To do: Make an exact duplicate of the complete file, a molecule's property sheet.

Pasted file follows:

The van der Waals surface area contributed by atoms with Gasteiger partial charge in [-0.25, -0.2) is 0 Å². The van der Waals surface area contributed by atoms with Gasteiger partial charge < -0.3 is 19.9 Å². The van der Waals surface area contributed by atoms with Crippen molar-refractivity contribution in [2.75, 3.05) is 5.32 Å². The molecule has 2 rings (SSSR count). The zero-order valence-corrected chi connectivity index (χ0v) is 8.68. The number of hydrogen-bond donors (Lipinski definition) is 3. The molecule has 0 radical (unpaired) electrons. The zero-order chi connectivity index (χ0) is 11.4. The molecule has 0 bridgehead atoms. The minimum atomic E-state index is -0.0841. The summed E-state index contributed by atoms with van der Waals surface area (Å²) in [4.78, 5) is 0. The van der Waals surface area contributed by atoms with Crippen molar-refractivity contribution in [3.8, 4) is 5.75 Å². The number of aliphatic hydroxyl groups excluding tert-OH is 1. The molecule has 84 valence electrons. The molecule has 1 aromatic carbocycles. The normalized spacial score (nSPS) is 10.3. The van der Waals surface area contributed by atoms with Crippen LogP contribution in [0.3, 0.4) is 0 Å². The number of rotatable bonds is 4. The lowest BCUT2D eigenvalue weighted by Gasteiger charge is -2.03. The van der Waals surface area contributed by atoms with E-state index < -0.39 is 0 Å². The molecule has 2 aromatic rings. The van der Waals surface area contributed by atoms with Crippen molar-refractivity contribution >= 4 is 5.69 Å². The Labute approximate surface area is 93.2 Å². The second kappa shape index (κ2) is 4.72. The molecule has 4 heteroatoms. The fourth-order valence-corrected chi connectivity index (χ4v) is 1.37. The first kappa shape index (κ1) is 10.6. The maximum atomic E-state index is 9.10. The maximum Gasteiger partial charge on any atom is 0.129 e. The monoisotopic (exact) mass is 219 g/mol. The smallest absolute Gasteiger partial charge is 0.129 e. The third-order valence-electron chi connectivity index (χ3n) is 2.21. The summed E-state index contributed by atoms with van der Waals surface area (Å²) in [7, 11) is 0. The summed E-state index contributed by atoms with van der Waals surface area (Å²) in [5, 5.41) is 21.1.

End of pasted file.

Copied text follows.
The van der Waals surface area contributed by atoms with Gasteiger partial charge in [-0.25, -0.2) is 0 Å². The van der Waals surface area contributed by atoms with Gasteiger partial charge < -0.3 is 19.9 Å². The van der Waals surface area contributed by atoms with Crippen molar-refractivity contribution in [2.75, 3.05) is 5.32 Å². The molecule has 2 rings (SSSR count). The zero-order valence-corrected chi connectivity index (χ0v) is 8.68. The number of hydrogen-bond donors (Lipinski definition) is 3. The molecule has 0 radical (unpaired) electrons. The zero-order chi connectivity index (χ0) is 11.4. The molecule has 0 bridgehead atoms. The minimum atomic E-state index is -0.0841. The summed E-state index contributed by atoms with van der Waals surface area (Å²) in [4.78, 5) is 0. The van der Waals surface area contributed by atoms with Crippen molar-refractivity contribution in [3.8, 4) is 5.75 Å². The number of aliphatic hydroxyl groups excluding tert-OH is 1. The molecule has 84 valence electrons. The molecule has 1 aromatic carbocycles. The normalized spacial score (nSPS) is 10.3. The van der Waals surface area contributed by atoms with Crippen LogP contribution in [0.3, 0.4) is 0 Å². The number of rotatable bonds is 4. The lowest BCUT2D eigenvalue weighted by Gasteiger charge is -2.03. The van der Waals surface area contributed by atoms with E-state index < -0.39 is 0 Å². The molecule has 2 aromatic rings. The van der Waals surface area contributed by atoms with Crippen molar-refractivity contribution >= 4 is 5.69 Å². The Labute approximate surface area is 93.2 Å². The second kappa shape index (κ2) is 4.72. The molecule has 4 heteroatoms. The fourth-order valence-corrected chi connectivity index (χ4v) is 1.37. The first kappa shape index (κ1) is 10.6. The maximum atomic E-state index is 9.10. The maximum Gasteiger partial charge on any atom is 0.129 e. The monoisotopic (exact) mass is 219 g/mol. The smallest absolute Gasteiger partial charge is 0.129 e. The third-order valence-electron chi connectivity index (χ3n) is 2.21. The summed E-state index contributed by atoms with van der Waals surface area (Å²) in [7, 11) is 0. The summed E-state index contributed by atoms with van der Waals surface area (Å²) in [5, 5.41) is 21.1.